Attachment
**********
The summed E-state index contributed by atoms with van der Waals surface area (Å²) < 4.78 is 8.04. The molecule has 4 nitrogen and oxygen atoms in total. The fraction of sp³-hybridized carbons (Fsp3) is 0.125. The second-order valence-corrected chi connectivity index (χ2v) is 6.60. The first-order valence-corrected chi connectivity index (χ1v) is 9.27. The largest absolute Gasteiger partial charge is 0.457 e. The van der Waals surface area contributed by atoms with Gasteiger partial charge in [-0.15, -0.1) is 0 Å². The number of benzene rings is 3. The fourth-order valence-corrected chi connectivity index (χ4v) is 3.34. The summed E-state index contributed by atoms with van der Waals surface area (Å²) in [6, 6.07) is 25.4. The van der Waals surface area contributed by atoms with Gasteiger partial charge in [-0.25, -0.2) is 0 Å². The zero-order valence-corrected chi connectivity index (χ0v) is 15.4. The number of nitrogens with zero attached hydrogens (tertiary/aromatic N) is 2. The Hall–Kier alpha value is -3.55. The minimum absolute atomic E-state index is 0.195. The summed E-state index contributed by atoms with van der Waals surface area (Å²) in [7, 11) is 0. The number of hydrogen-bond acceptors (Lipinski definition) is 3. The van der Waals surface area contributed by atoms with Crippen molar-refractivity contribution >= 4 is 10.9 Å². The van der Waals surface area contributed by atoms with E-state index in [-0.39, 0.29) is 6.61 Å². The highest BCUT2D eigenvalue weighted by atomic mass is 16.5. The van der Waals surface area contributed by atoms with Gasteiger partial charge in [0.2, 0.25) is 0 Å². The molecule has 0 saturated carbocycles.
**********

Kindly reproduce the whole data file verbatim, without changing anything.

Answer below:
The summed E-state index contributed by atoms with van der Waals surface area (Å²) < 4.78 is 8.04. The molecule has 4 nitrogen and oxygen atoms in total. The fraction of sp³-hybridized carbons (Fsp3) is 0.125. The second-order valence-corrected chi connectivity index (χ2v) is 6.60. The first-order valence-corrected chi connectivity index (χ1v) is 9.27. The largest absolute Gasteiger partial charge is 0.457 e. The van der Waals surface area contributed by atoms with Gasteiger partial charge in [-0.15, -0.1) is 0 Å². The number of benzene rings is 3. The fourth-order valence-corrected chi connectivity index (χ4v) is 3.34. The summed E-state index contributed by atoms with van der Waals surface area (Å²) in [6, 6.07) is 25.4. The van der Waals surface area contributed by atoms with Gasteiger partial charge in [-0.25, -0.2) is 0 Å². The zero-order valence-corrected chi connectivity index (χ0v) is 15.4. The number of nitrogens with zero attached hydrogens (tertiary/aromatic N) is 2. The Hall–Kier alpha value is -3.55. The minimum absolute atomic E-state index is 0.195. The summed E-state index contributed by atoms with van der Waals surface area (Å²) in [7, 11) is 0. The number of hydrogen-bond acceptors (Lipinski definition) is 3. The van der Waals surface area contributed by atoms with Crippen molar-refractivity contribution >= 4 is 10.9 Å². The van der Waals surface area contributed by atoms with E-state index in [-0.39, 0.29) is 6.61 Å². The highest BCUT2D eigenvalue weighted by atomic mass is 16.5. The van der Waals surface area contributed by atoms with Gasteiger partial charge in [0.2, 0.25) is 0 Å². The molecule has 0 saturated carbocycles.